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Game 66 Afterwords: Stars Break Slump, Someone Breaks Klingberg

No messin’ about right now: John Klingberg’s absence could be devastating for Dallas.

Now, I really don’t know what happened or how bad it is, so go ahead and speculate as you feel led. I watched Klingberg’s first two (and only) shifts a couple of times, and it appeared that he was in discomfort when he came out for his second one. Towards the end of his first shift, he was busting back down the ice to defend a rush. That sequence (which you can watch here) ended with him being bumped into from behind by Kyle Palmieri. Klingberg fell down to a knee with his leg a big twisted, and I could see his groin or knee getting tweaked in that sort of situation. The fact that he was able to at least give it a go on one more shift suggests that it’s nothing eminently debilitating, at least. Still, this team’s defense without Klingberg is a sight not fit for the eyes of innocents, so it was at least sort of reassuring to see this after the game:

But as profane as it may sound, the game went on after Klingberg’s departure. Things were happening, and interesting ones, too. Faksa beat Schneider five-hole, but because it’s Radek Faksa, the puck chose to swerve wide right after beating Crimson Cory. I’m not sure what Radek Faksa will need to do to get a puck to go in for him, but I’m sure Tyler Seguin will want to know what it is when Radek figures it out.

Getting a lead is good, because then you are ahead in the hockey game, and that is where you want to be. Mattias Janmark knew this, and that is probably why he decided to thread a needle of a pass to Valeri Nichushkin, who chose to activate his Su-33’s afterburners in order to beat Schneider far side with his trademark “I shall go over here and reach the other side before you do” move. I think we’re all guilty of blathering on about how good Nichushkin can be every other time he scores, so I’ll spare you this round. But hey, good for Val following Emperor Kuzco’s lead and giving a birthday gift to himself. Don’t tell him, but it was kind of a gift to all of us, too.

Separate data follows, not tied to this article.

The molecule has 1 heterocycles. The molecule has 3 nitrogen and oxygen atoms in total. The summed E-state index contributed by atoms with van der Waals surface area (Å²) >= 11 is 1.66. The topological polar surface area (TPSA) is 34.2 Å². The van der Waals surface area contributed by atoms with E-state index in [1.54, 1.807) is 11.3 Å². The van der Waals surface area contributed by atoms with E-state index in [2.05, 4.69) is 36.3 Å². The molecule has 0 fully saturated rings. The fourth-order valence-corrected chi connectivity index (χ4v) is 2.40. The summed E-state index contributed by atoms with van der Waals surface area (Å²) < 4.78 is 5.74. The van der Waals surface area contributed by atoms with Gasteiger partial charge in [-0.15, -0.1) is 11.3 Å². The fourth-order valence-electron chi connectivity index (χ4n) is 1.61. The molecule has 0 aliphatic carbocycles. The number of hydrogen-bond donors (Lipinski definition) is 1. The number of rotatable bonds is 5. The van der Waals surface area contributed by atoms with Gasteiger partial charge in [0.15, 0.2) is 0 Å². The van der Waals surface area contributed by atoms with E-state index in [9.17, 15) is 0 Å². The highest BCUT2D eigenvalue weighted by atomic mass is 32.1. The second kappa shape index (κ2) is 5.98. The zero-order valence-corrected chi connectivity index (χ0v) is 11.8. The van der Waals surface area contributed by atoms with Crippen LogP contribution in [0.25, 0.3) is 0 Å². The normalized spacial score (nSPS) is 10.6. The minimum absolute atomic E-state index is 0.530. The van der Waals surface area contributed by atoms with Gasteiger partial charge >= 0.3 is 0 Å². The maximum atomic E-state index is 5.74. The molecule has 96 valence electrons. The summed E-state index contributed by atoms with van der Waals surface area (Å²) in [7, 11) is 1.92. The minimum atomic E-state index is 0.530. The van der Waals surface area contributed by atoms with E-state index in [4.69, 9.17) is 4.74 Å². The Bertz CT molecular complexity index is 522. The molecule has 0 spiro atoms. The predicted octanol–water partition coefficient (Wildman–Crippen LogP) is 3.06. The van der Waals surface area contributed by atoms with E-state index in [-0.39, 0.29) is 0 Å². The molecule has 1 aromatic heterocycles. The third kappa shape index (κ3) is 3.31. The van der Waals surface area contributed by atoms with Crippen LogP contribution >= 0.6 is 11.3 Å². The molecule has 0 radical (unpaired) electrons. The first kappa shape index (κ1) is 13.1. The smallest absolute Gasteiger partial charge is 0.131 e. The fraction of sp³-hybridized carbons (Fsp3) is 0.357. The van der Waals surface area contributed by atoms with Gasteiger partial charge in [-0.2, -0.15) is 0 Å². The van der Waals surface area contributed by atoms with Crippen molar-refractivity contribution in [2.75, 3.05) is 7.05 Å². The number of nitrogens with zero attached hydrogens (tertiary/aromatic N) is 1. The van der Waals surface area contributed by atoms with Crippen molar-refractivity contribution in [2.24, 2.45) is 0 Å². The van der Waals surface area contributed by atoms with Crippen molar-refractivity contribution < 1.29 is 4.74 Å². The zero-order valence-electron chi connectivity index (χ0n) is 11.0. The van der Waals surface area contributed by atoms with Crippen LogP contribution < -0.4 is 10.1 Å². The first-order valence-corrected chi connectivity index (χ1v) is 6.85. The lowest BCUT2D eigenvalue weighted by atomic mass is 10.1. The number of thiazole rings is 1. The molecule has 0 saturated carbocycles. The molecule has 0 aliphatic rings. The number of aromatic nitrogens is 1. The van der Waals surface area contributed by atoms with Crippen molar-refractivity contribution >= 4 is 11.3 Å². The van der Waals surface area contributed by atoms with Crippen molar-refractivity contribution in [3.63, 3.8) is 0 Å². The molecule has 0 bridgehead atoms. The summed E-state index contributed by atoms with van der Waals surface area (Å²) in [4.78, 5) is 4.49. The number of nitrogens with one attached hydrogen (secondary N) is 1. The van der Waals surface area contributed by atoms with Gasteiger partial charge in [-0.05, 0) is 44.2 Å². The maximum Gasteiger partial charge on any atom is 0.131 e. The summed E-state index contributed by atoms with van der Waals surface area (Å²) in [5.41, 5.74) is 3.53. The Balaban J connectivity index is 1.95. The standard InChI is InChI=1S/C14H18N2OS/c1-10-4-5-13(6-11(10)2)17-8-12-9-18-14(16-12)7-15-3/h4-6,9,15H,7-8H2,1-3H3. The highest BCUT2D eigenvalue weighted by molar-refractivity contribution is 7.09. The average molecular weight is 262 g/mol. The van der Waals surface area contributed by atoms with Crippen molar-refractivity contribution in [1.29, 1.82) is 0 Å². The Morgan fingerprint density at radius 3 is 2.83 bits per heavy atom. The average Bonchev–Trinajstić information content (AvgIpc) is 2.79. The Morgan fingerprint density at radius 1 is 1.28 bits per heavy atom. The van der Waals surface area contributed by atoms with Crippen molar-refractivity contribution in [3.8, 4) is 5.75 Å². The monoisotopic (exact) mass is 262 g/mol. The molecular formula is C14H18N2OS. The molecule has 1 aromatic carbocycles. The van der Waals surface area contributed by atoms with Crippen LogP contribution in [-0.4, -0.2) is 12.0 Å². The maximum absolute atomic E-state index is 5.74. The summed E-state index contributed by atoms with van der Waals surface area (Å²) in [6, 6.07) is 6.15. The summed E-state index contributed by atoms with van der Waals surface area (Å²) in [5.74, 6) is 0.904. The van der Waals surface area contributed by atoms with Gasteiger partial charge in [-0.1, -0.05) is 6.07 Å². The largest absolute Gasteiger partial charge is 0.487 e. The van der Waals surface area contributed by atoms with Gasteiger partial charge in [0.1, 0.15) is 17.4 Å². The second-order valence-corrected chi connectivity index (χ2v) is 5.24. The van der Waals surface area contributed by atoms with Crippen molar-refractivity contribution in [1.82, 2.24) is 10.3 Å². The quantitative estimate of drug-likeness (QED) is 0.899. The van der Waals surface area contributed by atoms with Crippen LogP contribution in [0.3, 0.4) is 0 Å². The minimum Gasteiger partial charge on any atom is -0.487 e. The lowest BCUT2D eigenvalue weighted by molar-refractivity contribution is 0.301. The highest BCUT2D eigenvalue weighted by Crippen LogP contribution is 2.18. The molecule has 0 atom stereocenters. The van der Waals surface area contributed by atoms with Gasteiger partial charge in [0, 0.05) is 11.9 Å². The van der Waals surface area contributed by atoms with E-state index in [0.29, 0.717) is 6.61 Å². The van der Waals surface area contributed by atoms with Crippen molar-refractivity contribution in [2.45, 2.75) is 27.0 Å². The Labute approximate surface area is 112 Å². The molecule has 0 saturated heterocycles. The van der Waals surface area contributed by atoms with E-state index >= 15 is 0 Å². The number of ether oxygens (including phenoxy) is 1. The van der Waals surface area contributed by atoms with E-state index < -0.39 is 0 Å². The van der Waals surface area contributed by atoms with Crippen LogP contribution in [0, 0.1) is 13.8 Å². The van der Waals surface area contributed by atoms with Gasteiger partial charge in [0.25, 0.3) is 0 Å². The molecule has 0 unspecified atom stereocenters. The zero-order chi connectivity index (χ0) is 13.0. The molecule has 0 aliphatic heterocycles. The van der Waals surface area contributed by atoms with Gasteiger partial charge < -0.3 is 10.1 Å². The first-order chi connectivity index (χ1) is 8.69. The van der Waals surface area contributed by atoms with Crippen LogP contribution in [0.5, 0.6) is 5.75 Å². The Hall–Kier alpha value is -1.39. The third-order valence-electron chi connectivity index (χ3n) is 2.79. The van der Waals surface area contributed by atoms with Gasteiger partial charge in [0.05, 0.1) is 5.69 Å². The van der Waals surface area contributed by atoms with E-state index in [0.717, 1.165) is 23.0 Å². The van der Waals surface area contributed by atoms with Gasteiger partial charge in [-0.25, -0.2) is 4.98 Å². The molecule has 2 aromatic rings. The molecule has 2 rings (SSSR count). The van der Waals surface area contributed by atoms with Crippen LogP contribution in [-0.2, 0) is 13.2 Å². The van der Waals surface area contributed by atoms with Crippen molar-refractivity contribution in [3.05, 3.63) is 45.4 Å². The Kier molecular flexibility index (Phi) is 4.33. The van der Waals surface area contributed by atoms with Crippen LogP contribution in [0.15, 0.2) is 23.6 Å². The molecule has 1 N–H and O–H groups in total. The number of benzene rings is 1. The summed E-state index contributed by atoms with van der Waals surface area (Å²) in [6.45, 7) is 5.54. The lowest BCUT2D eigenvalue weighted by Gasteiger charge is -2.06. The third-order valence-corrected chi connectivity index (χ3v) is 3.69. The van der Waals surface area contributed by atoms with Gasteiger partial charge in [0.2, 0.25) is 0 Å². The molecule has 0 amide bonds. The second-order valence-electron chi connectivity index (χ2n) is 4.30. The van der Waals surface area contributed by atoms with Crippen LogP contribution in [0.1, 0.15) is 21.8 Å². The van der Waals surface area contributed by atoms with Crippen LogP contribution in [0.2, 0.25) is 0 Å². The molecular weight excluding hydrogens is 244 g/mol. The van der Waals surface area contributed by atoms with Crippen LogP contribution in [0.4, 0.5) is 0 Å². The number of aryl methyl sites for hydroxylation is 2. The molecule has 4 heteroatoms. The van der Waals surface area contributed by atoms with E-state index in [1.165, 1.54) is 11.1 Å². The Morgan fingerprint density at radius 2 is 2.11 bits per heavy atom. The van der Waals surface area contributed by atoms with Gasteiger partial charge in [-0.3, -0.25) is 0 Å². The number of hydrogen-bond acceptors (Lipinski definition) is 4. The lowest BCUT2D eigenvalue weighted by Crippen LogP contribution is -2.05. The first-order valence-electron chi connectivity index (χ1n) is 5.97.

The Roussel penalty to end the first was a weak call, but that’s what happens when you have a reputation around the league. The stripey dudes want to let you know just how things are gonna be ’round these here parts, and sometimes that means a “see HERE” penalty. Oduya had just narrowly been not-blowed-up from his blindside by Kyle Palmieri, and Roussel sprinted over to Palmieri as he was getting up after the whistle, and boom, two minutes. But you have to hand it to the refs for defending the getting-to-his-feet Palmieri (though it’s listed as Smith-Pelly, so maybe I’m misremembering) from a Roussel shove. Safety first and all that.

Adam Henrique scored, and it was a comedy of errors except for the comedy part. Seguin tried to curve back behind his net with the puck, but it slid off his stick, so he had to retrieve it and fling it around behind the net to Goligoski, who also had the puck slip off his stick as he tried to clear it, and it was turned over. A resultant point shot by Adam Larsson found its way to the crease, and Kris Russell’s attempt to kick the puck clear ended up with the puck on Henrique’s stick, and Russell on his keester. Tie game.

Kris Russell had the third-most ice time of the defense tonight, if that means anything. He, Goligoski and Demers skated for 24, 25 and 26 minutes respectively, while Oduya put up 21 and change. Oduya has certainly looked a bit off lately, so I wouldn’t be opposed to lightening his load a bit. If you had told me a week ago that this would be done through the expedient of loading up Kris Russell, I am not sure what I would have said. It probably wouldn’t have been something very coherent, but Russell was fine tonight. The most noticeable part of his game so far is his propensity to fire a wrist shot at the net (and usually get it through) almost every time the puck is on his stick at the point. Whether he’s just trying to wrench his shot-attempt differential back into the positives by his own willpower or what, I’m never going to complain about shots with traffic, and that’s what he’s provided in his first two games. Defensively, he still looks like Kris Russell, so take that as you will.